'I'd quit Sinn Fein if there was bullying in party', says Gerry Adams on Limerick visit

Gerry Adams, pictured here in Sinn Fein’s offices at Denmark Street, hopes the party can increase its representation on City and County Council Picture: Adrian Butler

Gerry Adams, pictured here in Sinn Fein’s offices at Denmark Street, hopes the party can increase its representation on City and County Council Picture: Adrian Butler

SINN Fein president Gerry Adams says if he found a culture of bullying in his party, he would leave the set-up.

Speaking to the Limerick Leader on a visit to the city, Mr Adams turned fire on local councillor Lisa-Marie Sheehy, who left Sinn Fein last month over allegations of bullying, saying she had “offended a lot of people” locally by her comments.

“There is no culture of bullying in Sinn Fein. We have a zero tolerance attitude to bullying. Our due process reflects best international practice legally,” he said.

Cllr Sheehy, who is now an Independent member in Cappamore-Kilmallock left Sinn Fein after claiming there was a “hostile and toxic” atmosphere in the republican party, and that she had been undermined.

However,the veteran party leader added: “It’s a very serious allegation to make about people you’re in a struggle with. I regret that she left, but I’m disappointed she made the remarks she did. We continue to make Sinn Fein a comfortable place for activists. I firmly believe our ethos is a volunteer ethos and people need to treat each other with respect.

"If you’re committed to a certain political objective, you need to respect all the other comrades.”

When it was put to him that up to 40 disaffected former Sinn Fein members had met in Waterford, Mr Adams added: “Let them put a case up, and if there is a case to answer, we will answer it.”

While on his visit to Limerick, the Louth TD attended the launch of a programme in Ballinacurra Weston aimed at making democracy work for Travellers.

He also attended the Novas Initiatives centre, and met members of the party faithful including Deputy Maurice Quinlivan.

The Limerick City TD said Sinn Fein has its sights set up on significantly increasing its representation on the local authority, where it saw six members elected – now down to five after Cllr Sheehy’s resignation.

“We haven’t decided yet, but in some wards, we will have two and three candidates. We have identified these in the city, and maybe one in the county will have a two-candidate strategy, possibly Cappamore-Kilmallock,” Mr Quinlivan saaid, “We’d be pretty confident.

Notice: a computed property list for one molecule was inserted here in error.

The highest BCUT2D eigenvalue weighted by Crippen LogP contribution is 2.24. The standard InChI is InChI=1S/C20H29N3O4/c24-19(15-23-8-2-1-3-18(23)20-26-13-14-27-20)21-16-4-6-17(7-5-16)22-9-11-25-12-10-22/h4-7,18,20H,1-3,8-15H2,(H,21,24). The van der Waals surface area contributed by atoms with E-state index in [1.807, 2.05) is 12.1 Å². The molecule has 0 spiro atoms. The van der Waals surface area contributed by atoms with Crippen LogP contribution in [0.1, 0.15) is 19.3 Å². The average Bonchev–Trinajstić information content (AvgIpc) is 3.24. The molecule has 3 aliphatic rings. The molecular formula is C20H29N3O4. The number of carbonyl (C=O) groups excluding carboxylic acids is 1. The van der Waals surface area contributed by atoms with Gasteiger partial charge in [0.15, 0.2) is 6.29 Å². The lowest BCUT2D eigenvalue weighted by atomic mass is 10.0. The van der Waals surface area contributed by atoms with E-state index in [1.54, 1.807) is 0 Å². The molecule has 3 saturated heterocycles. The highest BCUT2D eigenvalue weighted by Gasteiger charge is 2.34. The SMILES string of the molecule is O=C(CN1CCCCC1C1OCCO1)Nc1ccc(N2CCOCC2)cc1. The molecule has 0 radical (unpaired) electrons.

Mr Adams said it was still undecided whether Mr Quinlivan – who had a surplus of 1,164 votes at the general election – will have a running mate when the country elects the 33rd Dail.

“Maurice has done really well, he has put Limerick on the map in terms of economic issues, the housing crisis and urban homelessness, which is probably proportionately even worse than Dublin, and the ongoing mess in our health service, which we see here. We want to build on that. But whether we build on that with a one or two candidate strategy, we have yet to decide. We’re in a state of election preparation,” he said.

He said his party’s clear aim is to be in government, and appeared to suggest any deal could be brokered between Sinn Fein and either Fianna Fail or Fine Gael.

“There are no compatibilities policy-wise between the two big conservative parties, I think that is very clear,” he said, “We want to be in government. Our focus is on this. There is no point shouting from the outside if we can be in there achieving change.”

He said Sinn Fein’s progress in Limerick is a good barometer.

“If you look ten years ago, we had no-one elected in Limerick, and now we have many. It’s also useful to see how the debate has changed. I think Maurice has contributed to that debate in terms of both what he and his comrades are doing locally, but also what has brought back to the Dail in terms of economic issues.”​

While Mr Adams – party leader since 1983 – is hoping to lead Sinn Fein into government, one position he is definitely not interested in is that of the Irish presidency.

“No, I have no interest in that role whatsoever. I never have had, and I never will have. I am an activist, and this is not something which interests me,” he said.

Mr Adams also said as a party, Sinn Fein is opposed to Irish Cement’s plans to burn used tyres and waste in Mungret.

“We would be against incineration, particularly in a case where you have it near a city. Where you’re burning tyres and burning toxic materials, it just isn’t right. We will be working with the local community in terms of preventing that happening,” he said.

While Mr Quinlivan made a bold prediction that Sinn Fein will be in government “in the north and the south” within a decade, Mr Adams this week repeated his claim that a referendum on a united Ireland is possible in half this time.,

“The Irish government has set its faces against it,” he said, “I think it’s unlikely a British government will allow for such a referendum unless an Irish government wants it as well . So it’s a challenge for our Taoiseach or future Taoiseach. What we want is to have a debate on the issue.”

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